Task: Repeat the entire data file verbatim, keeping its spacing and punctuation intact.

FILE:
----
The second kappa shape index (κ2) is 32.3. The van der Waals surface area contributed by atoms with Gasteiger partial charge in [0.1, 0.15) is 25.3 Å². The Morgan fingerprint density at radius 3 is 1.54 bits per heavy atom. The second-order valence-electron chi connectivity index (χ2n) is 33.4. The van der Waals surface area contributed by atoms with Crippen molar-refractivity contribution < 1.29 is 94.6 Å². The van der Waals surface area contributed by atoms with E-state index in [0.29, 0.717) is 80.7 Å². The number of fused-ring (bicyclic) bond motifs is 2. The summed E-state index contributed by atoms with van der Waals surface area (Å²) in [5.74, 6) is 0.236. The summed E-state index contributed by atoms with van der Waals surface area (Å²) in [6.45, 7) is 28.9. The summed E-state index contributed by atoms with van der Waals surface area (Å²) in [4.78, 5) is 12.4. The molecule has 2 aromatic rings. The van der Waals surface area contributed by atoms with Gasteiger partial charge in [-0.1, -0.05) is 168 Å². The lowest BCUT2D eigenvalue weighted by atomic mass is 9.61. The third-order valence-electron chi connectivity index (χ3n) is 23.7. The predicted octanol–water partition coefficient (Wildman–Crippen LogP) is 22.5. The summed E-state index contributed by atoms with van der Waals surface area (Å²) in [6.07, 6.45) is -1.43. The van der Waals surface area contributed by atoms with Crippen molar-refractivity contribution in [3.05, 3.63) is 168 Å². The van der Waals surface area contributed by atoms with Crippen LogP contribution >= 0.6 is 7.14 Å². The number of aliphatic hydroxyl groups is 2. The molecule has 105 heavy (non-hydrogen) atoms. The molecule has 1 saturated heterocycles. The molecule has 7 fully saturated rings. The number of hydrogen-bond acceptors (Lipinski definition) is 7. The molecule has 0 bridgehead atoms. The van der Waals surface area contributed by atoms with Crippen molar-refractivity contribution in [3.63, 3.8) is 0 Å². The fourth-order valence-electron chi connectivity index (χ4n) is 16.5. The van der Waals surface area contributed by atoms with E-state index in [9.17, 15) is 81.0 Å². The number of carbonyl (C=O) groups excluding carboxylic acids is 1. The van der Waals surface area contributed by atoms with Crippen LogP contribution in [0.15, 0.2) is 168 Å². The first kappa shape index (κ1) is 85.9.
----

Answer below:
The second kappa shape index (κ2) is 32.3. The van der Waals surface area contributed by atoms with Gasteiger partial charge in [0.1, 0.15) is 25.3 Å². The Morgan fingerprint density at radius 3 is 1.54 bits per heavy atom. The second-order valence-electron chi connectivity index (χ2n) is 33.4. The van der Waals surface area contributed by atoms with Crippen molar-refractivity contribution < 1.29 is 94.6 Å². The van der Waals surface area contributed by atoms with E-state index in [0.29, 0.717) is 80.7 Å². The number of fused-ring (bicyclic) bond motifs is 2. The summed E-state index contributed by atoms with van der Waals surface area (Å²) in [5.74, 6) is 0.236. The summed E-state index contributed by atoms with van der Waals surface area (Å²) in [6.45, 7) is 28.9. The summed E-state index contributed by atoms with van der Waals surface area (Å²) in [4.78, 5) is 12.4. The molecule has 2 aromatic rings. The van der Waals surface area contributed by atoms with Gasteiger partial charge in [-0.1, -0.05) is 168 Å². The lowest BCUT2D eigenvalue weighted by atomic mass is 9.61. The third-order valence-electron chi connectivity index (χ3n) is 23.7. The predicted octanol–water partition coefficient (Wildman–Crippen LogP) is 22.5. The summed E-state index contributed by atoms with van der Waals surface area (Å²) in [6.07, 6.45) is -1.43. The van der Waals surface area contributed by atoms with Crippen molar-refractivity contribution in [3.05, 3.63) is 168 Å². The van der Waals surface area contributed by atoms with Crippen LogP contribution >= 0.6 is 7.14 Å². The number of aliphatic hydroxyl groups is 2. The molecule has 105 heavy (non-hydrogen) atoms. The molecule has 1 saturated heterocycles. The molecule has 7 fully saturated rings. The number of hydrogen-bond acceptors (Lipinski definition) is 7. The molecule has 0 bridgehead atoms. The van der Waals surface area contributed by atoms with Crippen molar-refractivity contribution in [3.63, 3.8) is 0 Å². The fourth-order valence-electron chi connectivity index (χ4n) is 16.5. The van der Waals surface area contributed by atoms with E-state index in [9.17, 15) is 81.0 Å². The number of carbonyl (C=O) groups excluding carboxylic acids is 1. The van der Waals surface area contributed by atoms with Crippen LogP contribution in [0.15, 0.2) is 168 Å². The first kappa shape index (κ1) is 85.9.